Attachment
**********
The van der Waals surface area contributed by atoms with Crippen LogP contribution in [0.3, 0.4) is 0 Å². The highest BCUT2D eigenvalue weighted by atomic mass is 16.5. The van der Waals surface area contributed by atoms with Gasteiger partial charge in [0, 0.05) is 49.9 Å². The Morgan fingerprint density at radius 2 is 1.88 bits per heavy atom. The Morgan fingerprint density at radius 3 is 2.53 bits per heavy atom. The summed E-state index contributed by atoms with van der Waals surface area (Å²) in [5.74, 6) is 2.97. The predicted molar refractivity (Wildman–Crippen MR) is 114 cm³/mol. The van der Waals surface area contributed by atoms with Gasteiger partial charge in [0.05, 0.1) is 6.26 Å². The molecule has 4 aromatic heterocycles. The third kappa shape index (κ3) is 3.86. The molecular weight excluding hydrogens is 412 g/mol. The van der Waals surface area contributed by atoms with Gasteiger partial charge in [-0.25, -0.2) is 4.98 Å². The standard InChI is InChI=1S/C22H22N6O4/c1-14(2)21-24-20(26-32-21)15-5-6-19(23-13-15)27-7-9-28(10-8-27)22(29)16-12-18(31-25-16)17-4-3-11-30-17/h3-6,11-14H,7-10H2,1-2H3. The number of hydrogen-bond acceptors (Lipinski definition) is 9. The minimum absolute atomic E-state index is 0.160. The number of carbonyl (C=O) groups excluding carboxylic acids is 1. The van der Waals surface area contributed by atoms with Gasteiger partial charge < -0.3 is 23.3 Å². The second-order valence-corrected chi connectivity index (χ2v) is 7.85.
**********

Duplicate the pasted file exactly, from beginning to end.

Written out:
The van der Waals surface area contributed by atoms with Crippen LogP contribution in [0.3, 0.4) is 0 Å². The highest BCUT2D eigenvalue weighted by atomic mass is 16.5. The van der Waals surface area contributed by atoms with Gasteiger partial charge in [0, 0.05) is 49.9 Å². The Morgan fingerprint density at radius 2 is 1.88 bits per heavy atom. The Morgan fingerprint density at radius 3 is 2.53 bits per heavy atom. The summed E-state index contributed by atoms with van der Waals surface area (Å²) in [5.74, 6) is 2.97. The predicted molar refractivity (Wildman–Crippen MR) is 114 cm³/mol. The van der Waals surface area contributed by atoms with Gasteiger partial charge in [0.05, 0.1) is 6.26 Å². The molecule has 4 aromatic heterocycles. The third kappa shape index (κ3) is 3.86. The molecular weight excluding hydrogens is 412 g/mol. The van der Waals surface area contributed by atoms with Gasteiger partial charge in [-0.25, -0.2) is 4.98 Å². The standard InChI is InChI=1S/C22H22N6O4/c1-14(2)21-24-20(26-32-21)15-5-6-19(23-13-15)27-7-9-28(10-8-27)22(29)16-12-18(31-25-16)17-4-3-11-30-17/h3-6,11-14H,7-10H2,1-2H3. The number of hydrogen-bond acceptors (Lipinski definition) is 9. The minimum absolute atomic E-state index is 0.160. The number of carbonyl (C=O) groups excluding carboxylic acids is 1. The van der Waals surface area contributed by atoms with Gasteiger partial charge < -0.3 is 23.3 Å². The second-order valence-corrected chi connectivity index (χ2v) is 7.85.